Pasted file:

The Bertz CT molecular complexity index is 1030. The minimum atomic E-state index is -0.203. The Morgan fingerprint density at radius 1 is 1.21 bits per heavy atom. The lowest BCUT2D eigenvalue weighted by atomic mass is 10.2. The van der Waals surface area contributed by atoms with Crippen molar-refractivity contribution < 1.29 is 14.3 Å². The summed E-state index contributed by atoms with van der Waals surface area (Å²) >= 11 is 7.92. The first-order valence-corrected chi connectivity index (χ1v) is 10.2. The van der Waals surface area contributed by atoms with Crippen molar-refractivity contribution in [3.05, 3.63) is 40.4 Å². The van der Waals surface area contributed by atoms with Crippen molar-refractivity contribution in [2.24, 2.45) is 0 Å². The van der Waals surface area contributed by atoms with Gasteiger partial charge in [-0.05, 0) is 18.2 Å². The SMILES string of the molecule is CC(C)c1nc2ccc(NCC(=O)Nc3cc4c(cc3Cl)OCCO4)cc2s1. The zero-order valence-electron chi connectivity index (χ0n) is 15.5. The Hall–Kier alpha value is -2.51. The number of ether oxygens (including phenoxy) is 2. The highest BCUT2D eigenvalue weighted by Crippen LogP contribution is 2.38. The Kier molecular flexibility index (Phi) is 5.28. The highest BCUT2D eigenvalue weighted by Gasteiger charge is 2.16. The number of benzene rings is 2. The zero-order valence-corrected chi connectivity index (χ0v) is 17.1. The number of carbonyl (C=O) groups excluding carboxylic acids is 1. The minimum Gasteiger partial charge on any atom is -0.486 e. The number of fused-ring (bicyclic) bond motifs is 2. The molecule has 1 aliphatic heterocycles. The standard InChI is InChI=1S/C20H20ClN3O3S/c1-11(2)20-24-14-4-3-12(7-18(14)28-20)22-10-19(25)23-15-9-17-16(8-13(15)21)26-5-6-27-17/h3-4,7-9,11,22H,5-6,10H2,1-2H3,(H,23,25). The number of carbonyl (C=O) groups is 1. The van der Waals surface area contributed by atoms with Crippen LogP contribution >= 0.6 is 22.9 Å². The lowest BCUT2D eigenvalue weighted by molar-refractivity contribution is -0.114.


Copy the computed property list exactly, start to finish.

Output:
The Bertz CT molecular complexity index is 1030. The minimum atomic E-state index is -0.203. The Morgan fingerprint density at radius 1 is 1.21 bits per heavy atom. The lowest BCUT2D eigenvalue weighted by atomic mass is 10.2. The van der Waals surface area contributed by atoms with Crippen molar-refractivity contribution < 1.29 is 14.3 Å². The summed E-state index contributed by atoms with van der Waals surface area (Å²) >= 11 is 7.92. The first-order valence-corrected chi connectivity index (χ1v) is 10.2. The van der Waals surface area contributed by atoms with Crippen molar-refractivity contribution in [3.05, 3.63) is 40.4 Å². The van der Waals surface area contributed by atoms with Crippen molar-refractivity contribution in [2.24, 2.45) is 0 Å². The van der Waals surface area contributed by atoms with Gasteiger partial charge in [-0.05, 0) is 18.2 Å². The SMILES string of the molecule is CC(C)c1nc2ccc(NCC(=O)Nc3cc4c(cc3Cl)OCCO4)cc2s1. The zero-order valence-electron chi connectivity index (χ0n) is 15.5. The Hall–Kier alpha value is -2.51. The number of ether oxygens (including phenoxy) is 2. The highest BCUT2D eigenvalue weighted by Crippen LogP contribution is 2.38. The Kier molecular flexibility index (Phi) is 5.28. The highest BCUT2D eigenvalue weighted by Gasteiger charge is 2.16. The number of benzene rings is 2. The zero-order valence-corrected chi connectivity index (χ0v) is 17.1. The number of carbonyl (C=O) groups excluding carboxylic acids is 1. The minimum Gasteiger partial charge on any atom is -0.486 e. The number of fused-ring (bicyclic) bond motifs is 2. The molecule has 1 aliphatic heterocycles. The standard InChI is InChI=1S/C20H20ClN3O3S/c1-11(2)20-24-14-4-3-12(7-18(14)28-20)22-10-19(25)23-15-9-17-16(8-13(15)21)26-5-6-27-17/h3-4,7-9,11,22H,5-6,10H2,1-2H3,(H,23,25). The number of carbonyl (C=O) groups is 1. The van der Waals surface area contributed by atoms with Crippen LogP contribution >= 0.6 is 22.9 Å². The lowest BCUT2D eigenvalue weighted by molar-refractivity contribution is -0.114.